Verizon's 'People' Prove Plenty Powerful

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One problem Al Gore could run into this fall as he pits "people" against "the powerful": In the age of tight labor markets and the booming dot-economy, it's getting harder and harder to tell which is which.

Take the Verizon strike, in which management took the risk of a labor walkout and then discovered that in the high-tech, high-growth telecommunications industry, where employees are hard to find, hard to train and harder to keep, the lowly worker has quite a bit of clout. Some of the workers' victories in the deal, reached early Monday, that should effectively end the 15-day strike, according to the Wall Street Journal:

More money: Wage increases of 12 percent and pension increases of 14 percent over the life of the three-year deal, and 100 stock options — the first such issuance in the company's history — for each union employee by the end of 2000.

Continued job security: The Communications Workers of America again secured from Verizon a guarantee of no layoffs for the life of the contract. Verizon, a spiffy new name for the combined Bell Atlantic, NYNEX and GTE, did win the right to move more employees around the company — up to 2.1 percent of workers — than it could before.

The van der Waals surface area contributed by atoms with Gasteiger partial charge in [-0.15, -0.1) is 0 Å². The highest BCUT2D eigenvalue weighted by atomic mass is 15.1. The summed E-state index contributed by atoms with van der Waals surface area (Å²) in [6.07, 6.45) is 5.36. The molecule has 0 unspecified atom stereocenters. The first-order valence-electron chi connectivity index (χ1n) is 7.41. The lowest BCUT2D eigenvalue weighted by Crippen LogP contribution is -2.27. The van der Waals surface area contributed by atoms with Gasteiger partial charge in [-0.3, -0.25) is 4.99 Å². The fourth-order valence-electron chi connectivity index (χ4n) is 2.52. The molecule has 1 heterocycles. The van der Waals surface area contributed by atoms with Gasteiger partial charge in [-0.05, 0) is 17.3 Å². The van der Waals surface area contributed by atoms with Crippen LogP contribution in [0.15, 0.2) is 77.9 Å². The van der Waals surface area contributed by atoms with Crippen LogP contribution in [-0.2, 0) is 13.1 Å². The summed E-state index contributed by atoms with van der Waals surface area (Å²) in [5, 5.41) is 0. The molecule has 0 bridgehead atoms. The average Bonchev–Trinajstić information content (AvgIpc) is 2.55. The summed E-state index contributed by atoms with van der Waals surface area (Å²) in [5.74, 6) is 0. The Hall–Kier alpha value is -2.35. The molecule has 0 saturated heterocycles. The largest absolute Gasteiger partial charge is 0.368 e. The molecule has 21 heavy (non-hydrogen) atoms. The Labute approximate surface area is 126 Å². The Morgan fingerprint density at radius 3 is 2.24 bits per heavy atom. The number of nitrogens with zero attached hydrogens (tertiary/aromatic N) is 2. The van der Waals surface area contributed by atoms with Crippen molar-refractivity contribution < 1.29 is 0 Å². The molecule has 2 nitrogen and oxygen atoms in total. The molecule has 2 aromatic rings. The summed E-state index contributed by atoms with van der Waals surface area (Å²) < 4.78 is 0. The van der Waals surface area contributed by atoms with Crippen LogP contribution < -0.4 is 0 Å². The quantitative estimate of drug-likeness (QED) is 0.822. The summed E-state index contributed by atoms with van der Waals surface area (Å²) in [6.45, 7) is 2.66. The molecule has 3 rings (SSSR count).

Time-outs for harried reps: Verizon was forced to guarantee "close time," during which service reps may shut off their stations to reduce stress.

Performance bonuses: Customer service reps can now be offered incentive awards for individual performance. This was actually a victory for Verizon; unions historically hate that sort of member differentiation.

DSL and seniority: Verizon also agreed to use union workers for DSL installation jobs (it had wanted to farm the high-growth area out to non-union labor to avoid strict union work rules) but won the right to choose its teams rather than automatically award the coveted task to the most senior union members.

As Alan Greenspan is sure to mention in his interest-rate meeting Tuesday, jobs are still very easy to find in this economy, and suitable employees very hard. Employee leverage is up, along with wage and benefit pressures. Labor unions are finding leverage where they had little before; the resource they control is in high demand.

All in all, it's not a bad time to be one of the "people." 'Specially if George W. can deliver a big fat tax break to boot.